Waugh Family Wines is located on a rocky rugged piece of property with views overlooking both Soda Canyon and the southern Napa Valley (about a 20 minute drive from downtown Napa). A visionary was needed to figure out how best to develop this property for wine use; that person was Ryan Waugh. He founded Waugh Cellars in 2001 at the young age of 25. Many 25 year olds are still trying to figure out what to do with their careers. Presently, Ryan is manager for his 22,000 square foot completely underground-contained cave winery (including the crush pad) 900 feet above the valley floor in the famed Stags Leap District. This winery, the Caves at Soda Canyon opened late 2013 and serves as a community winery partnership between four Napa wine making families (at the time of our last visit there was a total of 8 producers making wine here).
The views from this ridge top location are fantastic with full ‘aerial’ type spreads overlooking the entire southern and central part of Napa Valley. Hurdles with permitting issues were finally overcome – guests can now enjoy the stunning views from a small hilltop on top of the winery.
In the face of natural disasters, this winery has two strong advantages and it has already been tested twice since opening. Advantage number one is its underground location and advantage number two is it is built into what essentially looks like a giant rock pile. The winery survived the Napa earthquake of 2014 without loss of product (despite significant damage to the relatively nearby city of Napa) and during the Atlas Peak fire of October 2017, again the wine was safe as the fire did not come into the cave yet it burned all the landscape around the winery and even partially melted some of their outside tanks and the asphalt of their parking lot.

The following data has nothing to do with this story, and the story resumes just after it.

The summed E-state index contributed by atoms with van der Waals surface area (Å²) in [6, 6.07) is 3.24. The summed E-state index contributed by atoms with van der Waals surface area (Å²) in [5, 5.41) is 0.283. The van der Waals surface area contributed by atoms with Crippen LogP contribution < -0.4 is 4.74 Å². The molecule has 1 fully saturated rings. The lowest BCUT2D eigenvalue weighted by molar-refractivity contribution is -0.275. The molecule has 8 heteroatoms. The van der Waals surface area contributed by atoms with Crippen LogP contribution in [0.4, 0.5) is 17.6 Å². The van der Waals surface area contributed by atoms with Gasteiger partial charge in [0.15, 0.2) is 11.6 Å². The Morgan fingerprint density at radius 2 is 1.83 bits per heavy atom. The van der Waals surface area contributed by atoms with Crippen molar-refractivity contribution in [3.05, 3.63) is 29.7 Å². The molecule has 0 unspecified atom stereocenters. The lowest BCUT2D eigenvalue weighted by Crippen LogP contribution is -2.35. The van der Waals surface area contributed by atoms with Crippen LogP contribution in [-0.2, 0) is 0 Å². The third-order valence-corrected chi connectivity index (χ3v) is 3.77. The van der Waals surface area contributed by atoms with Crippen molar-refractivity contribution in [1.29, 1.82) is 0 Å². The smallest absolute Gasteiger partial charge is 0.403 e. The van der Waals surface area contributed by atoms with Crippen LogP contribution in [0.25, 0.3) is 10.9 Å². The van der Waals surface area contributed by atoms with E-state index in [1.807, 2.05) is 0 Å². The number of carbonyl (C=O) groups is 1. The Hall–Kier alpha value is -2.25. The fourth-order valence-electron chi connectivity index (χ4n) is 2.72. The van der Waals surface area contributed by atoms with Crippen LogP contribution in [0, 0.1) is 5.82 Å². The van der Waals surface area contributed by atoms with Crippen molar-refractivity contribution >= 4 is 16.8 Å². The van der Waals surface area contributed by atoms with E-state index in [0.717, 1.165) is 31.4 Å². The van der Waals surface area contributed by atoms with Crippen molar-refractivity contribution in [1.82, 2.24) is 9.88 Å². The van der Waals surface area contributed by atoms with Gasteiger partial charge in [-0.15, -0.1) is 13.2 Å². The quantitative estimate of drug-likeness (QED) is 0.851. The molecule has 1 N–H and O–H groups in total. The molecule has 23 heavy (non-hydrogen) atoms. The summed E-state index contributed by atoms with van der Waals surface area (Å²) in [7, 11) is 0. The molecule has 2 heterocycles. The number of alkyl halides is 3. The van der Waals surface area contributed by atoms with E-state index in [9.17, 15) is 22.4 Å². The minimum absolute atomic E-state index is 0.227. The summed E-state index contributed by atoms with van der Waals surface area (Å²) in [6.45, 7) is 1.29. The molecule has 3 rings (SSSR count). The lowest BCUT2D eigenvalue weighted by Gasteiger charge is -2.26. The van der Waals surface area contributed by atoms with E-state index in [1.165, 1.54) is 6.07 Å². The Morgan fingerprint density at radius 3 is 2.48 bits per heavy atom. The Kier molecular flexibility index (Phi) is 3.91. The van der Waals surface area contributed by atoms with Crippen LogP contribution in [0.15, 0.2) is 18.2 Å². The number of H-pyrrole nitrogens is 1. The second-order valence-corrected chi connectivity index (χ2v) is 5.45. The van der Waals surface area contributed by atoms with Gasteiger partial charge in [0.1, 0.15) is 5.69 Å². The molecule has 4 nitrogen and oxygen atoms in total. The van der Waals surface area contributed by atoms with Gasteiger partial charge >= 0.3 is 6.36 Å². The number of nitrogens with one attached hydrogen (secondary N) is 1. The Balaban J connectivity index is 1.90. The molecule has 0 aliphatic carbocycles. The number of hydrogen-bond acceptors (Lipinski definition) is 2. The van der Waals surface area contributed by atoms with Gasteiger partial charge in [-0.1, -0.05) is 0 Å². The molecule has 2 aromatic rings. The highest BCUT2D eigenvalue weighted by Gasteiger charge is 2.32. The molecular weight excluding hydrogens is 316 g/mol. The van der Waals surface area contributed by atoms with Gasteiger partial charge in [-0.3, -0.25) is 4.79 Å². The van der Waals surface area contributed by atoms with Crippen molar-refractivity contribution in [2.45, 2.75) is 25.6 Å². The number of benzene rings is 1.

Ryan was one of the new generation of Napa winemakers around the turn of the century – coming to the valley with plenty of enthusiasm combined with initiative, vision, international wine experience and a passion for working with vineyards.
He was bitten with the wine bug while studying to be a Doctor at Santa Clara University. His girlfriend’s father at the time, inherited a large collection of wine and spirits from a wine shop. One day he asked Ryan if he likes wine and then promptly indicated to Ryan that he was not a fan at all, but that he had nearly 300 cases in his basement and Ryan was welcome to try a bottle. Ryan had never really consumed wine at this point so he stated the obvious which was he had no basis to form a decision on the matter. He was then instructed to pick out a bottle from his birth year, which turned out to be a Warren Winiarski Stag’s Leap Wine Cellars Lot 2 Cabernet Sauvignon from 1976. One bottle turned into 3 and Ryan was hooked from this point.